Monday, July 18, 2016

Lost: 1 worry bear, 1 week, 1 batch of jelly

This weekend, the CBC-Manitoba ran my piece, Bottling Sunshine:Canning teaches mom essential coping skills.    Aspects of that essay summarized this past few days.  To start, last weekend my crew had their first lemonade stand.  This required at least one grown-up on duty the whole time, as neither of my twins can pour a full pitcher of lemonade yet, nor make change.  (they just turned five, that's understandable!)  After I worked behind scene and made the lemonade and cut up the watermelon, I discovered that my lovely professor had been filling up the spare moments (there were a lot of them) by picking more Nanking cherries from our yard.

(We also then caught one of the twins eating the watermelon and then putting it back in the container for customers...but that is another story. :)

We pick these cherries every year from our yard.  The boys love to help.  Usually, I make them into a jam, but this year, I decided to try a jelly instead.  After an ill-fated trip to Canadian Tire to find a jelly strainer, I rigged one up with cheese cloth and a colander instead. (This piece of equipment is also called a chinois, but since that seemed terribly embarrassing --who came up with that name?! It's inherently problematic in our bilingual world... when I asked a customer service person for it--hint, she was Asian--I decided we wouldn't be calling it that anymore.  She was gracious about it, btw, as she also was frustrated that the store didn't have one.  Who comes up with these terms for kitchen tools?! Ahhh!)

By the time everyone was done picking, eating, and wearing cherry juice all over their shirts, faces and hands, we had what amounted to something like 14 quarts of cherries.  Yeah.  I know this quantity because I used the largest slow cooker to soften them, in two batches (by boiling, you can get rid of the pits more easily).  The first batch of jelly did not become jelly.  It became roughly 10 cups of cherry sauce.  Turns out our particular cherries are oddly acidic or low in pectin or something, so I re-canned them with more pectin.  It was a colossal pain to redo, but then I ended up with 9 cups of jelly...and a lot of pulp.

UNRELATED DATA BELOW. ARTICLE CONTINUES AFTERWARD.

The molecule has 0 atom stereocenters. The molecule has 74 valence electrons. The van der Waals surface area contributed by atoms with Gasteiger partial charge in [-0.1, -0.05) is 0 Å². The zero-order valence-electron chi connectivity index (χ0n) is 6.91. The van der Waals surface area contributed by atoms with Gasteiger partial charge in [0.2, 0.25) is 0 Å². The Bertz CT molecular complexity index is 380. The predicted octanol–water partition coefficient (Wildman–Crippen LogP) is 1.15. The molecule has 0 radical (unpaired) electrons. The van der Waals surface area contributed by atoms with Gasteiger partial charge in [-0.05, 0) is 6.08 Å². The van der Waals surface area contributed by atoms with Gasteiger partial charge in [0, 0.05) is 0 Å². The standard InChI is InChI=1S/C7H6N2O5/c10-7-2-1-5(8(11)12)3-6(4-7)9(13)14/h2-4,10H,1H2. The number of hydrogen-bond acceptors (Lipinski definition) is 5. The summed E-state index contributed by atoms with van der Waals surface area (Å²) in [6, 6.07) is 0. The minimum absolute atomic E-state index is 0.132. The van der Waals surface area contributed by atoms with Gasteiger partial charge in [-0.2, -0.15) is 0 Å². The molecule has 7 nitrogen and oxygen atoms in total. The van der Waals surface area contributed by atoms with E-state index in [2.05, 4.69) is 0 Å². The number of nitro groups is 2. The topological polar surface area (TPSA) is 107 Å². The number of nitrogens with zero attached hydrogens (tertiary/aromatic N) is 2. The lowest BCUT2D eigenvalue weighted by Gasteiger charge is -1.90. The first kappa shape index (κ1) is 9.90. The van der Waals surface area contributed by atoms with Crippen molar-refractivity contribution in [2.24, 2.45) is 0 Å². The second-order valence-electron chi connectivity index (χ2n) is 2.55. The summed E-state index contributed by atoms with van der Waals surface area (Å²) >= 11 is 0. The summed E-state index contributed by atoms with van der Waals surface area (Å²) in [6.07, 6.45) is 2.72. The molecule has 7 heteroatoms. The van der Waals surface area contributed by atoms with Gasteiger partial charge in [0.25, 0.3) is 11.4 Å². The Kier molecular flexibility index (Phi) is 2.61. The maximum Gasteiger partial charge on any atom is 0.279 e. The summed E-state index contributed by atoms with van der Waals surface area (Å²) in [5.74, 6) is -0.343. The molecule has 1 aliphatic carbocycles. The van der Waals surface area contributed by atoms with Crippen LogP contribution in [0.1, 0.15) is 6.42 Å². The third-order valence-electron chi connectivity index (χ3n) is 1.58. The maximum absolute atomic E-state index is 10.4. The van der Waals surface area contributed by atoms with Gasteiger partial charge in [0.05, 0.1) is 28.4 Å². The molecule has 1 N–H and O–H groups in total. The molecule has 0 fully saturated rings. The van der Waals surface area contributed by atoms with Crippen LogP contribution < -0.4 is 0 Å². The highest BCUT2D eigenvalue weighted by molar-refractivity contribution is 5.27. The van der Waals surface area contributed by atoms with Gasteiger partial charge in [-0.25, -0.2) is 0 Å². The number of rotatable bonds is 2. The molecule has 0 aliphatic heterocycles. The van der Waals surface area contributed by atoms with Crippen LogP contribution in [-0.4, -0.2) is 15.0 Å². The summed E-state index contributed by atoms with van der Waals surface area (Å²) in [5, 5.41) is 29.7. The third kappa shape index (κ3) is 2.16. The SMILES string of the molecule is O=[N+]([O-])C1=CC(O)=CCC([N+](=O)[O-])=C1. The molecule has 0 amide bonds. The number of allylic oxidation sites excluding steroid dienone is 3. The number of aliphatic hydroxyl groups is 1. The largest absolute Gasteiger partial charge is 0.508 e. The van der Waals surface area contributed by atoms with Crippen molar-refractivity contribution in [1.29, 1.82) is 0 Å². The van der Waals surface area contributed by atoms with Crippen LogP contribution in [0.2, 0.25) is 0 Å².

For the first time, I figured out how to successfully do fruit roll in our dehydrator.  It was pretty easy, actually.  Roughly 6 cups of chopped fruit/pulp, then you puree it in a blender, add honey or sweetener if you want (I did banana and honey because cherry pulp is sour!) and then you sort of paint it on parchment paper and pop it in the dehydrator.  It took 10 hours at 135F, cooking on our front porch while we slept.  Since the natural fruit roll that we usually buy is $7.50CDN a package, this struck me as a good idea.

Unfortunately?  Fortunately? I had to do more jelly the next day (all that extra picking!) so we ended up with 17 cups of jelly and two batches of fruit roll.  If I never see another cherry this year?  It will be too soon.  Getty Stewart's cookbook was a huge help, as always, in dealing with this quirky prairie fruit.  I think I am grateful for her cookbook every summer!

In other news, you may remember a certain twin's Worry Bear?  Alas, Worry bear #2--the first one pictured here--is MIA or perhaps, RIP.  The good news about the travelling day camp is that you go new and interesting places every day.  The bad news is that between the swimming pool, the parks, the hikes, other adventures and a certain pair of shallow pants' pockets, we lost this guy last week.  We did have Worry Bear #1 as back up, but he just wasn't adequate.  Not squishy enough, not comforting enough...something wasn't right.  The loss of #2 was a little traumatic.